Review: Quantum And Woody #2
“It’s the ones you love that hurt you the most…and, in the case of super-powered adoptive brothers Eric and Woody Henderson – aka Quantum and Woody – this is definitely going to leave a mark! Quantum has kept the truth about Woody’s biological father a secret, and now that Woody has found out about his brother’s betrayal, their once-promising superhero career has ground to a standstill. So now it’s time for one last shot at teaming up as our heroes head “down under” – ahem, to Australia – in search of Woody’s one true DNA match. Like father, like son? Let’s hope not.
You’ll believe two men and a goat can fly coach when the new adventures of the world’s worst superhero team continue with a slightly less collectible second issue from rising star Daniel Kibblesmith (The Late Show With Stephen Colbert) and dazzling artist extraordinaire Kano (Daredevil)!”
For some inexplicable reason I put off reading the foil embossed comic laying on my coffee table for almost as long as I had the review copy in my inbox. I enjoyed the first issue, but for whatever reason I wasn’t bursting out of myself to crack the spine on Quantum And Woody #2 – as I’m sure you could guess by the date of this review. Once I had read the comic, I was pleasantly surprised and wondered why I hadn’t read it already. The sibling relationship between Quantum and Woody drives the story as they veer from one end of the spectrum to the other; Daniel Kibblesmith never loses sight of the fact that even if these men hate each other, deep down there’s still a brotherly affection between them.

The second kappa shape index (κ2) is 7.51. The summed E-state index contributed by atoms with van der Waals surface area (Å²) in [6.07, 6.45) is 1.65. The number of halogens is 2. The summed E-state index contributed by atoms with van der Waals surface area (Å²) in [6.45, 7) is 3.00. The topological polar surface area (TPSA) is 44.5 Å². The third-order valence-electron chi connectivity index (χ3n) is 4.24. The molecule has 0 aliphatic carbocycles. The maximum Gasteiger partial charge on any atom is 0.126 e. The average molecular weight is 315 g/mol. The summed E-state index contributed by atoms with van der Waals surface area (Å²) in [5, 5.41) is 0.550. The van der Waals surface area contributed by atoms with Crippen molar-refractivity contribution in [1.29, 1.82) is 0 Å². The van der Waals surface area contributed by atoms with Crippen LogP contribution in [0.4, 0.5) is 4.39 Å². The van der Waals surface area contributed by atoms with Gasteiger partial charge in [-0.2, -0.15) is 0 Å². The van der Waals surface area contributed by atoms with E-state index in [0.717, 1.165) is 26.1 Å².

The book is still somewhat tough for someone unfamiliar with the characters to be able to pick up and enjoy, but seeing as how I am one of those people, I can tell you that for every little reference I didn’t get or question I had there was always something to remind me that it’s okay to not know everything. It’s okay to just sit back and enjoy the comic. That’s made so much easier because of Kano‘s art work. Quantum And Woody #2 has some wonderfully constructed pages from the paneling right up to the final toucheson the art itself. Any trouble you have following the story m the dialogue and narration boxes will end up being a moot point once you actually pay attention to the art and the story telling within the visuals.
Ultimately, this issue was a genuine surprise for me; a comic that over delivered on my expectations with a script that has an intelligence and deceptively deep plot hidden just bellow the surface all wrapped into an art style that packs enough visual humour to keep you smiling without overpowering the quality of the book itself.
If you’re not reading this, well, why not?
Story: Daniel Kibblesmith Art: Kano
Story: 8.8 Art: 9.0 Overall: 8.9 Recommendation: Buy
Valiant provided Graphic Policy with a FREE copy for review